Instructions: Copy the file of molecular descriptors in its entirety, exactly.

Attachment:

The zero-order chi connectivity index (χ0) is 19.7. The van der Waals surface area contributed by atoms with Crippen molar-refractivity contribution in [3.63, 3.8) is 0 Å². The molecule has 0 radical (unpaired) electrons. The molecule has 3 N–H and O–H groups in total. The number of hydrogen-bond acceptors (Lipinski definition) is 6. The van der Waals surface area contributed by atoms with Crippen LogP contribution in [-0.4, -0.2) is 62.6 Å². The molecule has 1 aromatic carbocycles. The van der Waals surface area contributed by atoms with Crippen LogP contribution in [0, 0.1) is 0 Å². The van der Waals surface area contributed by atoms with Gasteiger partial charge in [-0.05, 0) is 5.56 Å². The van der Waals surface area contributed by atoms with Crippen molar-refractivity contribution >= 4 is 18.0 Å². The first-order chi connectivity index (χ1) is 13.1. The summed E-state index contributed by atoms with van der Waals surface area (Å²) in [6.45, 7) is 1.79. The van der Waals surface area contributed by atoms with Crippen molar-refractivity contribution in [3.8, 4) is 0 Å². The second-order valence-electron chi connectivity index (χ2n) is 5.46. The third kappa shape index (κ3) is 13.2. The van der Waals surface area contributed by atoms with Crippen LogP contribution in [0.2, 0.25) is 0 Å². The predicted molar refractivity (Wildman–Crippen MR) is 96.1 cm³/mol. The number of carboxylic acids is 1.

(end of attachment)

The zero-order chi connectivity index (χ0) is 19.7. The van der Waals surface area contributed by atoms with Crippen molar-refractivity contribution in [3.63, 3.8) is 0 Å². The molecule has 0 radical (unpaired) electrons. The molecule has 3 N–H and O–H groups in total. The number of hydrogen-bond acceptors (Lipinski definition) is 6. The van der Waals surface area contributed by atoms with Crippen LogP contribution in [-0.4, -0.2) is 62.6 Å². The molecule has 1 aromatic carbocycles. The van der Waals surface area contributed by atoms with Crippen LogP contribution in [0, 0.1) is 0 Å². The van der Waals surface area contributed by atoms with Gasteiger partial charge in [-0.05, 0) is 5.56 Å². The van der Waals surface area contributed by atoms with Crippen molar-refractivity contribution >= 4 is 18.0 Å². The first-order chi connectivity index (χ1) is 13.1. The summed E-state index contributed by atoms with van der Waals surface area (Å²) in [6.45, 7) is 1.79. The van der Waals surface area contributed by atoms with Crippen molar-refractivity contribution in [3.8, 4) is 0 Å². The second-order valence-electron chi connectivity index (χ2n) is 5.46. The third kappa shape index (κ3) is 13.2. The van der Waals surface area contributed by atoms with Crippen LogP contribution in [0.2, 0.25) is 0 Å². The predicted molar refractivity (Wildman–Crippen MR) is 96.1 cm³/mol. The number of carboxylic acids is 1.